We tried agreeing the maintenance through our solicitors but he pleeded with me and reluctantly agreed to £100. This didn't even cover her creche fees. He said that, as I took the car (my company car that I worked bloody hard for) he would now have to pay for transport and couldn't afford anymore than that. He was earning £18-20k at the time and I was earning £30k.

I believe that the sum of £100 is shown on some documents from the court, I'm not sure what they are but I will take a look at them tonight.

mum71 Mon 14-Sep-09 13:46:34

Sorry things from 10 yrs ago are rushing back now and I'm getting annoyed.

I supported myself during maternity leave, I wanted more time off but knew I couldn't afford it. He, my husband!, loaned me the money to cover my expenses for an extra couple of months (we had separate accounts). I had to pay him back from my first months salary when I returned to work. I and my family paid for everything my baby had, clothes, furniture, everything. I paid for all the shopping, telephone, utilities, car. He paid the mortgage which wasn't huge.

The reason that my salary was more than his was because I had a good job and I had to work full time. I didn't want to but he wouldn't support me to go P-T.

I am in such a mood now! Thank god I met someone lovely

mumoverseas Mon 14-Sep-09 13:50:24

Bugger, if you've remarried you are barred from making a financial claim against him in respect of the matrimonial assets (unless any wiser lawyers out there know a way around it?)

With regards to the maintenance though, it doesn't matter if it was in writing at the time as once a year has passed you can apply for it to be varied.

You should write a formal letter to him and request him to increase voluntarily and if not, will go via the CSA.

BTW, sounds like you are well rid of him, what an arse!

mum71 Mon 14-Sep-09 14:10:33

Thanks mumoverseas, I'm going to write to him today, it's good timing as next month is exactly 10 years since he started paying me. We had split up a few months earlier but it took a while to agree anything, he didn't backdate it either, skinflint. I have a good idea of his salary so will ask him to increase to 15% and see how honest he'll be.

Yes he's an arse, and I was a pushover.

He's a great dad in that he gives her everything she wants and there are no rules but he is a rubbish parent IYSWIM. I've had to bite my tongue about bedtimes, diet, cleanliness, etc in the past but she's 11 now and realising that it isn't good that daddy says she doesn't need a shower after a long day on the beach or that she can just have crisps for Sunday lunch. She's also started high school this week and has had a lot of homework to finish by Monday. She said that she didn't want to go to his house until she it was done. She called him to let him know, he told her that he was upset that her school work was interrupting his time, can you believe it? But she said that she would never get anything done at his house and sent him a text to let him know she was finished a good 2 hours after he normally picks her up. I'm a proud mum, she's such a good, sensible girl despite everything.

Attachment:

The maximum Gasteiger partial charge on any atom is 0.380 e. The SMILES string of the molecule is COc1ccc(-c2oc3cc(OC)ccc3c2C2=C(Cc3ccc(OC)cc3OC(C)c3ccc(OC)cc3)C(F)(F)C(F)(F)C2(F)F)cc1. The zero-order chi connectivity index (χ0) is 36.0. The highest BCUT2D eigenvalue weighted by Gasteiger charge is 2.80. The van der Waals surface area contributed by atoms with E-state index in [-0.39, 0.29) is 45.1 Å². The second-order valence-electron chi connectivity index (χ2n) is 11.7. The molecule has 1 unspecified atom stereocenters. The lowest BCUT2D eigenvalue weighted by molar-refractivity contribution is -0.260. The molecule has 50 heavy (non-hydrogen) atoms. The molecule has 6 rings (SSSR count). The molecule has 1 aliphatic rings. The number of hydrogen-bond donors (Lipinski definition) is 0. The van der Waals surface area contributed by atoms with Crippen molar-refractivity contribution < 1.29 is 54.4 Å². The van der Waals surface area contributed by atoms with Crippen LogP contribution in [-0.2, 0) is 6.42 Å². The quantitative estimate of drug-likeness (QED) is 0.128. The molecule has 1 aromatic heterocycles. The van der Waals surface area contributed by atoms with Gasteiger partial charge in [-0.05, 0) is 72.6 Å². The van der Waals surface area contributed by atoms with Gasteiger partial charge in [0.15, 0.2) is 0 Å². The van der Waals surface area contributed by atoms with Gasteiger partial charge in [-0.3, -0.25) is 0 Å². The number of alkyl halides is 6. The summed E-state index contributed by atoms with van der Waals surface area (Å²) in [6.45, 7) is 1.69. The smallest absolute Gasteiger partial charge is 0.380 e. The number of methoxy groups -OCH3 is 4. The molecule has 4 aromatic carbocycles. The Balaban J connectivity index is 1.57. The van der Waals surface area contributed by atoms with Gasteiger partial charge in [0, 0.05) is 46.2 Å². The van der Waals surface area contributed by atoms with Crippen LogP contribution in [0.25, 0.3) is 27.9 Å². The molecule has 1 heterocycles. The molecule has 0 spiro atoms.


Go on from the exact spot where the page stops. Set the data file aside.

sweethoney Mon 14-Sep-09 14:30:20

You have been incredibly reasonable for a long time and it understandable you are now getting frustrated and angry. However, your daughter appears to have a good relationship with her dad and I'm sure you both want to keep it like that (despite his faults re bedtimes, food etc).

Don't let your anger cloud the matter and try to present your view in a calm way. State that when you agreed the amount 10 years ago, you accepted it, but times have moved on and your daughter is costing more and more. It is time to reassess the payments he gives and have it more in line with CSA recommendations. State that you want to achieve an amicable result for both of you, but that if he is unreasonable and not prepared to compromise then you will have to go via the CSA.

This is not about who earns more or how you choose to spend your money on your daughter (re school fees), but about him fairly contributing to the upbringing of his daughter.

I hope you sort something out, don't back down, but don't drag up the past either, you want to move things forward and ultimately receive more maintenance and maintain a level of amicability (is that a word?) between you for the sake of your daughter.

mum71 Mon 14-Sep-09 15:22:37

Thanks everyone. Just to let you know there's a child maintenance calculator on the CSA website. You need to find out the net weekly wage, I know roughly the annual gross amount and there I googled a net income calculator. If I have done it correctly, based on £25k gross or £360 pw net, I should be getting £200 pm (it's reduced because there's another child living with him, his girlfirend's, though from experience I would be very surprised if he's making any contribution to her upkeep).

Thanks Sweethoney, I certainly don't want to upset anyone. For all my moaning we are on good terms and are both willing to compromise if it benefits her. I am going to read your post again as I'm writing to him later to remind me to be calm

curiositykilled Mon 14-Sep-09 16:42:57

It is more important to maintain good relationships between you, your X and your dd. If you, all of a sudden, start threatening CSA and demanding more money you could undermine these relationships significantly.

I think if the only reason you don't want your dd taken out of school is because you are paying for her education, and it is not that you object to her having time off during term time, then you should let him arrange it with the school. If he has parental responsibility for her you can't really choose those things all on your own. That works both ways, he should be contributing to school fees, uniform e.t.c. even if he has chosen a 'fun dad' role. If you were married still and he was 'fun dad' and wanted you to make those decisions then he'd still have to contribute financially wouldn't he?